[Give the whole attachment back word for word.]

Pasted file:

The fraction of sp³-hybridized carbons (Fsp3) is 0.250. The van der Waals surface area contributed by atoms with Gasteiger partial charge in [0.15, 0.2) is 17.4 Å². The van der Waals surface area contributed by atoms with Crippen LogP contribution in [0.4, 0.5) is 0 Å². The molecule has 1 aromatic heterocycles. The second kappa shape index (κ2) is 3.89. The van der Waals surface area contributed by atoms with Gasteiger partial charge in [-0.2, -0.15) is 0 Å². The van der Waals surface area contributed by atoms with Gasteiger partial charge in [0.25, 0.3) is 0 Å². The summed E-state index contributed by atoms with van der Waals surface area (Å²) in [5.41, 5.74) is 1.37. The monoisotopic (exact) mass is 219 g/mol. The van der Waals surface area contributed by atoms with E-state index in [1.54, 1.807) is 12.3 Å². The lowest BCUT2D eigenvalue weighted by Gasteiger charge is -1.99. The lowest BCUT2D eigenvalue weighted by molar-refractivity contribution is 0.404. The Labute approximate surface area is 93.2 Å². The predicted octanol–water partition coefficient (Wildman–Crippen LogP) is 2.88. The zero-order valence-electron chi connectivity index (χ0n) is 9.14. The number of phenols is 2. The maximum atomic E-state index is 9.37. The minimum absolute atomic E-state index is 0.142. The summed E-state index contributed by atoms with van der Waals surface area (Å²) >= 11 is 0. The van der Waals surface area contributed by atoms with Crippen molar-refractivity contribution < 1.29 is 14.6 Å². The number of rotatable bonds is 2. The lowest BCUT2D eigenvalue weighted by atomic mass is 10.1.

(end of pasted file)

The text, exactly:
The fraction of sp³-hybridized carbons (Fsp3) is 0.250. The van der Waals surface area contributed by atoms with Gasteiger partial charge in [0.15, 0.2) is 17.4 Å². The van der Waals surface area contributed by atoms with Crippen LogP contribution in [0.4, 0.5) is 0 Å². The molecule has 1 aromatic heterocycles. The second kappa shape index (κ2) is 3.89. The van der Waals surface area contributed by atoms with Gasteiger partial charge in [-0.2, -0.15) is 0 Å². The van der Waals surface area contributed by atoms with Gasteiger partial charge in [0.25, 0.3) is 0 Å². The summed E-state index contributed by atoms with van der Waals surface area (Å²) in [5.41, 5.74) is 1.37. The monoisotopic (exact) mass is 219 g/mol. The van der Waals surface area contributed by atoms with E-state index in [1.54, 1.807) is 12.3 Å². The lowest BCUT2D eigenvalue weighted by Gasteiger charge is -1.99. The lowest BCUT2D eigenvalue weighted by molar-refractivity contribution is 0.404. The Labute approximate surface area is 93.2 Å². The predicted octanol–water partition coefficient (Wildman–Crippen LogP) is 2.88. The zero-order valence-electron chi connectivity index (χ0n) is 9.14. The number of phenols is 2. The maximum atomic E-state index is 9.37. The minimum absolute atomic E-state index is 0.142. The summed E-state index contributed by atoms with van der Waals surface area (Å²) >= 11 is 0. The van der Waals surface area contributed by atoms with Crippen molar-refractivity contribution < 1.29 is 14.6 Å². The number of rotatable bonds is 2. The lowest BCUT2D eigenvalue weighted by atomic mass is 10.1.